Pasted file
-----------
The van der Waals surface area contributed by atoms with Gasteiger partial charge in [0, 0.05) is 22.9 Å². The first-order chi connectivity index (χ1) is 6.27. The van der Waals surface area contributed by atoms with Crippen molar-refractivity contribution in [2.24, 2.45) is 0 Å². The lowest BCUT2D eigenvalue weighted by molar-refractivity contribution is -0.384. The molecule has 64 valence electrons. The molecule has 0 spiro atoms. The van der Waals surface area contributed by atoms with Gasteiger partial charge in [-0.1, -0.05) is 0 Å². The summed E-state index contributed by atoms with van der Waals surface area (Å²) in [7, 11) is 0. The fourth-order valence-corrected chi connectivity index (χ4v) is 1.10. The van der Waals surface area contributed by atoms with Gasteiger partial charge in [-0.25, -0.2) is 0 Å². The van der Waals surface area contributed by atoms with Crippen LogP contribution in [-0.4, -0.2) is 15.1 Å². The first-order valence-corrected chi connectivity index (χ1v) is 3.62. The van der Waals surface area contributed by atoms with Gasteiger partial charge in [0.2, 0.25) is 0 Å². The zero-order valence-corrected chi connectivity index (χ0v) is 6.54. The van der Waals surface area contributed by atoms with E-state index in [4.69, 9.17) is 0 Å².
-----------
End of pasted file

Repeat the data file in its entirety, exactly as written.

The van der Waals surface area contributed by atoms with Gasteiger partial charge in [0, 0.05) is 22.9 Å². The first-order chi connectivity index (χ1) is 6.27. The van der Waals surface area contributed by atoms with Crippen molar-refractivity contribution in [2.24, 2.45) is 0 Å². The lowest BCUT2D eigenvalue weighted by molar-refractivity contribution is -0.384. The molecule has 64 valence electrons. The molecule has 0 spiro atoms. The van der Waals surface area contributed by atoms with Gasteiger partial charge in [-0.1, -0.05) is 0 Å². The summed E-state index contributed by atoms with van der Waals surface area (Å²) in [7, 11) is 0. The fourth-order valence-corrected chi connectivity index (χ4v) is 1.10. The van der Waals surface area contributed by atoms with Gasteiger partial charge in [-0.25, -0.2) is 0 Å². The van der Waals surface area contributed by atoms with Crippen LogP contribution in [-0.4, -0.2) is 15.1 Å². The first-order valence-corrected chi connectivity index (χ1v) is 3.62. The van der Waals surface area contributed by atoms with Gasteiger partial charge in [0.2, 0.25) is 0 Å². The zero-order valence-corrected chi connectivity index (χ0v) is 6.54. The van der Waals surface area contributed by atoms with E-state index in [4.69, 9.17) is 0 Å².